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History for Henderson or Vengeance for Bisping?



Tonight, Michael “The Count” Bisping returns to his hometown to fight at the Manchester Arena in the main event of UFC 204. Bisping, the winner of season three of the Ultimate Fighter reality show, has fought in his native country several times, often as the top draw for the cards. However, this is the first time that he will return home to defend his championship, the UFC Middleweight title, a belt he won after he knocked out former champion Luke Rockhold at UFC 199 earlier this year.

Bisping will be challenged by one of the most decorated athletes to ever step into the cage, Dan Henderson, the competitor that knocked him out in devastating fashion in 2009. More than anything, the chance to avenge the loss is what spurred this rematch.

Despite being a replacement on short notice for an injured Chris Weidman, Bisping took the long road to the championship, starting his career in the UK in 2004 and then clawing his way up the ranks for a decade in the UFC before claiming championship gold. The trend of his career was one where he would go on a winning streak and defeated solid competition, but for some reason he just couldn’t defeat some of the more top-tier fighters. For example, early in his UFC career, Bisping went on a four fight win streak before he lost a split decision against Rashad Evans. After that, he won three bouts in a row before the previously mentioned KO loss at UFC 100. Later, he strung together four more victories before he was defeated via decision in a contest with Chael Sonnen in 2012. The next few years yielded mixed results and he garnered a record of 25-7 prior to his fight with CB Dollaway last year.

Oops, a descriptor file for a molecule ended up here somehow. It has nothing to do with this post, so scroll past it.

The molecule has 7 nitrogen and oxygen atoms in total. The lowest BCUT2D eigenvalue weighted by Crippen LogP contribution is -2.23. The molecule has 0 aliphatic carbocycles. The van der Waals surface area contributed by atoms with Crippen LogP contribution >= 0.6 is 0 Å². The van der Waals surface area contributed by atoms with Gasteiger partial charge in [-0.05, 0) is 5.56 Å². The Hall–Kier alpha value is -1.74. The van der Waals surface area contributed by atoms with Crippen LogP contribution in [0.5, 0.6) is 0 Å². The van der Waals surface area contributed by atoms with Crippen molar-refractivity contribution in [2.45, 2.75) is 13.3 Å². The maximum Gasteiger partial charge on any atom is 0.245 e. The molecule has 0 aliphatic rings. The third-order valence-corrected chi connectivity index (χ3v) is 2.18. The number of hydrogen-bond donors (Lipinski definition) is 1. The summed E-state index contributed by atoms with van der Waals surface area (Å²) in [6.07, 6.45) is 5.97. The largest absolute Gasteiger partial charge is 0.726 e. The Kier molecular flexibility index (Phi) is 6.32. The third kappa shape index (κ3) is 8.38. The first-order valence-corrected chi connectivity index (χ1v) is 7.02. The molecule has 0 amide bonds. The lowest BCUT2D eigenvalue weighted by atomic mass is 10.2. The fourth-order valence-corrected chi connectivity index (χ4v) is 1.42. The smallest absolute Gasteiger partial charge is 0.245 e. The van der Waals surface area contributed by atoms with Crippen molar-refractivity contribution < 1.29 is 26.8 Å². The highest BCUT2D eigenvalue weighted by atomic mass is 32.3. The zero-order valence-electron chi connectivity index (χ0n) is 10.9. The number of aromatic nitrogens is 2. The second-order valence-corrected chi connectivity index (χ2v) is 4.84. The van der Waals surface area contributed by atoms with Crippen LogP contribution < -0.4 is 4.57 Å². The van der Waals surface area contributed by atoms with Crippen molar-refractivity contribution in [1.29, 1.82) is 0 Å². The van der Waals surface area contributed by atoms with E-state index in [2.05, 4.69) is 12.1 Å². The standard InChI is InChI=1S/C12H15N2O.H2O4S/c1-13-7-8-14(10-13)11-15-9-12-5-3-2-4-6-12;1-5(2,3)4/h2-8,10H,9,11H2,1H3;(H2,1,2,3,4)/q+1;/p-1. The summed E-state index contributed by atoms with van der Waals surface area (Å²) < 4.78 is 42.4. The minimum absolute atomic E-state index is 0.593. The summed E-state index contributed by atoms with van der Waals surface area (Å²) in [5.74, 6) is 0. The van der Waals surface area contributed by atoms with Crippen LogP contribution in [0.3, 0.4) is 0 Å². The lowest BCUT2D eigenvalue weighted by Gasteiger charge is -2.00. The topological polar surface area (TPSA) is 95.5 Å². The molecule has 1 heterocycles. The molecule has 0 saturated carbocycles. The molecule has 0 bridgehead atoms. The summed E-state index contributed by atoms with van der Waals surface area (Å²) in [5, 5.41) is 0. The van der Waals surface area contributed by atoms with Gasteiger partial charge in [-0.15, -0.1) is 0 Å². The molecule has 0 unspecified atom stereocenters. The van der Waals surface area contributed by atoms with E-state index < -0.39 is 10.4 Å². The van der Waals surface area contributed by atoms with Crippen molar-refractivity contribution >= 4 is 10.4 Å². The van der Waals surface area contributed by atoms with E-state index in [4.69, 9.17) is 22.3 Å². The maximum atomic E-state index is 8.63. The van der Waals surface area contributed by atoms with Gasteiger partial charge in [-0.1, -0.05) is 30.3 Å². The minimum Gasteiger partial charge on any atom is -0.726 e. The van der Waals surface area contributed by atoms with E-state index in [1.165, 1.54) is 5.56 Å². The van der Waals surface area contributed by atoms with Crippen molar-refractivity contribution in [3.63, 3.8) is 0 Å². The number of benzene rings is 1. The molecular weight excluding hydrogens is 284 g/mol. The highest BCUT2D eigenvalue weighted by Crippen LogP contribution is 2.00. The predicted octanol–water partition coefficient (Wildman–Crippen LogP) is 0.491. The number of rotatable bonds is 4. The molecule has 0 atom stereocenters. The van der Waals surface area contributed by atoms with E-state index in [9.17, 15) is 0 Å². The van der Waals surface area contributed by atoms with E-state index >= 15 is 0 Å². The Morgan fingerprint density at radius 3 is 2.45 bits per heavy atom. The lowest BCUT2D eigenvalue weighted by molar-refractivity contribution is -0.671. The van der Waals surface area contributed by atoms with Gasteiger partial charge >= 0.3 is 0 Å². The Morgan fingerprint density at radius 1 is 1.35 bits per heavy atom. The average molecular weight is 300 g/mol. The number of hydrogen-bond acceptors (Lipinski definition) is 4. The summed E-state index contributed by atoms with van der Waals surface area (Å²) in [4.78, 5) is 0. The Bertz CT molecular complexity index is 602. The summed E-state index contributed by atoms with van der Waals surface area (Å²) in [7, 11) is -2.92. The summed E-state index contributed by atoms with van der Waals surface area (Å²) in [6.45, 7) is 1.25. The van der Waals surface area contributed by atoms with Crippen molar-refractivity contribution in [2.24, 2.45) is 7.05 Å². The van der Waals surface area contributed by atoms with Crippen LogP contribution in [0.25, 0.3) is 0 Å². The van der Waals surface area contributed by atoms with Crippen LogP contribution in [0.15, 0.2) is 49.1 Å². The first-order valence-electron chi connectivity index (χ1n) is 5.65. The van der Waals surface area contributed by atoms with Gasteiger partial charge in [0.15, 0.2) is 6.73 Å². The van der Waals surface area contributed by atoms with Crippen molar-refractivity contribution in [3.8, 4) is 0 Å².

He won a decision against Dollaway, the start of his current four fight win streak. The combination of a brown belt in Brazilian Jiu-Jitsu and a boxing background allowed Bisping to be well-rounded without any obvious flaws in his game. He has always won enough to keep himself in the conversation, but as mentioned, just didn’t have a signature win on his resume to justify a title shot. But just a few months prior to the Rockhold pay-per-view match, he defeated Anderson Silva via unanimous decision. Granted, the aging Silva is not the same competitor he was during the prime of his career a few year ago, but still dangerous and a win against him is still a notable accomplishment. Michael Bisping was the underdog heading into the title fight, as the odds favored the champion since Rockhold had submitted him in their initial fight in 2014. As mentioned, Bisping knocked out Rockhold in the fourth round to claim the title.

The once brash Brit that enjoyed playing the role of the villain was now a humble champion.

At UFC 204, Dan Henderson will look to deliver a repeat performance and land his trademark right hand, adding UFC gold to his collection, which is the only major MMA belt he hasn’t won. A former Olympic wrestler, Henderson has numerous accolades from his time in the amateur ranks. He made a name for himself fighting in Pride, where he held titles simultaneously in welterweight and middleweight divisions. He actually won a UFC middleweight tournament early in his career, but didn’t start full-time with the promotion until Zuffa bought Pride in 2007. During the next two years, he had a record of 3-2 in the UFC, including the UFC 100 win before he opted to seek a better deal with Strike Force. Henderson fought there four times and won the Strike Force light heavyweight belt, along with defeating the legendary Fedor Emelianenko before the company was also bought by the UFC in 2011.